Travel and Relocation in the Deep South: Nashville and Savannah
Relocation To the Southeast USA
A reader wrote in with a question about where to live: Can anyone give me information about moving to another state like Tennessee or Georgia? (Nashville or Savannah).
Nashville and Savannah are two of my favorite southern cities and either is a good place to live for singles, families, and seniors. When considering relocation to a new city, a number of factors are important.
Among the most important are cost of living, crime rates, physical size and population size of the city, businesses and services available there, public transportation, school systems, the local job market, and some others. Visitor attractions, night life, and the art scene are also often deciding factors in a move. Nashville and Savannah are different in many of these elements.
Deep South Differences
A large difference between Nashville and Savannah is that Savannah is part of the Historic Deep South and its economy is largely based in the Port of Savannah on the Atlantic Ocean, the US military in the area, and Tourism.
Nashville offers more jobs than Savannah has listed and its economy is based in small and large business ventures as well as the Music and Entertainment Industries and the Port of Nashville on the Cumberland River. A vibrant fine arts culture has establised itself and rapidly expanded in the 2010's.
Nashville has received many awards from financial, economic, retirement, and travel magazines and organizations in the 2000s. For instance, Money.com named the city to its Top 25 for Work and Business in 2009 and 9th Best Place to Retire in America in 2011. Black Enterprise magazine puts it at 4th Best Place to Retire in 2011.
Nashville TN and Savannah GA are 500 miles apart
The Chatham County Seat, Savannah, offers a gorgeous Historic District of the Antebellum South with mansions, parks, and reenactment events carrying out the history of the Civil War for visitors.
The city is the home of Food Network's Paula Dean and her various cooking shows as well. The Port of Savannah is a transportation and shipping hub of he first order and military installations like Hunter Army Airfield are contributors to the economy. The International Paper Company has had a large presence in Savannah ever since The Great Depression, when agriculture (cotton and others) began to decline.
Savannah encourages small business enterprises via a number of long-term development programs and expects population growth to meet or exceed an additional 140,000 between 2000 - 2030. The cost of living in Savannah is found to be one of the lowest of major East Coast cities in America and lower than the national average.
Living in Savannah
Nashville is the county seat of Davidson County and its Chamber of Commerce reports that the city enjoys a low cost of living compared to the national average (lower than Savannah as well), no personal city income tax, a diverse population that has access to affordable living spaces, a well developed arts and cultural community, historic venues, outstanding regional healthcare services, great schools K-12 and post-secondary (24 colleges and universities), and many outdoor recreational activities.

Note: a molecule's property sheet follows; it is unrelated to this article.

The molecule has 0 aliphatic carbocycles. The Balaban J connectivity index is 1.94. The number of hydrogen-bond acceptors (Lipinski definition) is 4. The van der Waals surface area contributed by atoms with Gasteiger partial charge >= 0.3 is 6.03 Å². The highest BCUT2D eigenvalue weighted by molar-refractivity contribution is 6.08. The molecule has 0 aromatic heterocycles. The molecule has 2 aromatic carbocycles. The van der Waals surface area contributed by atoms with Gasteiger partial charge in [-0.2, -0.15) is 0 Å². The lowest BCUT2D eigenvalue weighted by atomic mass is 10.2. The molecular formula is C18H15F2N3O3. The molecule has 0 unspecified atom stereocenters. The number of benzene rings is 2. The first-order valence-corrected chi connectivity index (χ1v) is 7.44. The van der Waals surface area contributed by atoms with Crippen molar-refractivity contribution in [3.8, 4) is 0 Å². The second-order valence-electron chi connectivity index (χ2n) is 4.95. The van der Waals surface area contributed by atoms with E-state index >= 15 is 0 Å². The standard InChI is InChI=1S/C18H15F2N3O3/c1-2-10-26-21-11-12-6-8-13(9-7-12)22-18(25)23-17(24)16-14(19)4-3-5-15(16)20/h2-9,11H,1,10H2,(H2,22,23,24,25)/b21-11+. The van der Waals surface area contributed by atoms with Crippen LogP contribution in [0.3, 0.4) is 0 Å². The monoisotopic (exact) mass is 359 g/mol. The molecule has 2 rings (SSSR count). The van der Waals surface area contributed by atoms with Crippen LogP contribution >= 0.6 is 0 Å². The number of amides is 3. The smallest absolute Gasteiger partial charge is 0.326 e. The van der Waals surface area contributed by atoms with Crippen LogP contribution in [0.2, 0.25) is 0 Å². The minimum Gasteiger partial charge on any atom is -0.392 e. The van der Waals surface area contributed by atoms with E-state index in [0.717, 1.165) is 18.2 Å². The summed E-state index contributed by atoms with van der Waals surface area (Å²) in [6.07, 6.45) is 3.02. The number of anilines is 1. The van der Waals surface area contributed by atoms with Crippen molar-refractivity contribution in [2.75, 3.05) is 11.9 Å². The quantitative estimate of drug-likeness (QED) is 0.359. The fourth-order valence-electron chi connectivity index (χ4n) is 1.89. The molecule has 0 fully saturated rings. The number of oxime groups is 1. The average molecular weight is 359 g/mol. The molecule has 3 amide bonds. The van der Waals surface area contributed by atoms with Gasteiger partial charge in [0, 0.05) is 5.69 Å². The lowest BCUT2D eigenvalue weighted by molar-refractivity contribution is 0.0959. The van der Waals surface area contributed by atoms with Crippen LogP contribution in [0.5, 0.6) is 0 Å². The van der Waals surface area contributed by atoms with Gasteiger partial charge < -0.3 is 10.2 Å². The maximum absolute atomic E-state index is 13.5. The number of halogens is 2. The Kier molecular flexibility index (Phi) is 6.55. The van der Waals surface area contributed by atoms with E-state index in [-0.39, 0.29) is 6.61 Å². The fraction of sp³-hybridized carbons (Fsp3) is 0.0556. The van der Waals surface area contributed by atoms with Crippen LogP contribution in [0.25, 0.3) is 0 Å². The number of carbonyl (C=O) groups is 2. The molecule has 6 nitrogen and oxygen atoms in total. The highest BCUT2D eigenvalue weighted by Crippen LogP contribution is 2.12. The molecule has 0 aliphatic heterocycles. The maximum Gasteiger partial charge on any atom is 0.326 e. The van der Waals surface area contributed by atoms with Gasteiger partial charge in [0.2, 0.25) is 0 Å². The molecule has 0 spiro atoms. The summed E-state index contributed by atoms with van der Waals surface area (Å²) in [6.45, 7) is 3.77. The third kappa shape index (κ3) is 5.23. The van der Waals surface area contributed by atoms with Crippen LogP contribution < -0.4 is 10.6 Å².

The climate is described as seasonal and warmer overall than the Midwest, but cooler on average, than Savannah to the south.
Transportation is outstanding in this city, with an international airport, rail service from an inter-modal hub, and water transport from the Cumberland River throughout the Midwest and South. The number of passengers per year has increased from 2004 - 2008 by a million people up to 9 million per year in 2008 - 2010.
Living in Nashville
City Comparisons in 2016
Metro Population: 607,500+
Metro Population: 130,800+
Housing Cost of Living: 93% of national average
Housing Cost of Living: 78% of national average
Number of Jobs: 55,000 listings, over double that of 2011
Number of Jobs: 8,000+ ; up from 5,200 in 2011
HIGH DEMAND JOBS: NURSES: RNs and LPNs, Sales and Customer Service Jobs, Physical and occupational Therapists. Truck Drivers, Project Managers, Fast Food Crew, .Net and Java Developers, Managers, Supervisors, Pharmacy Technicians, Business Analysts.
HIGH DEMAND JOBS: CDL Truck Drivers, Occupational and Physical Therapists, Event Specialists, Sales and Customer Service Jobs, Truck Drivers, Pharmacy Technicians, Supervisors, Pizza Management and Crew Jobs.
Increasing Job Listings in a Good Economy
Savanah jobs listings increased significantly in 2008 - 2009, but Nashville listings rose higher in 2010 - 2011. By late 2018, especially with booming economy in Nashville, the Tennessee community had at least 27,000 jobs to fill and Savannah offered about 8,000 job listings.
Although fewer job openings exist in Savannah, the cost of living is lower than for Nashville in several categories. The Savannah cost of living index for housing is the lowest of any (groceries, utilities, etc.) at 78% of the national average.
© 2011 Patty Inglish MS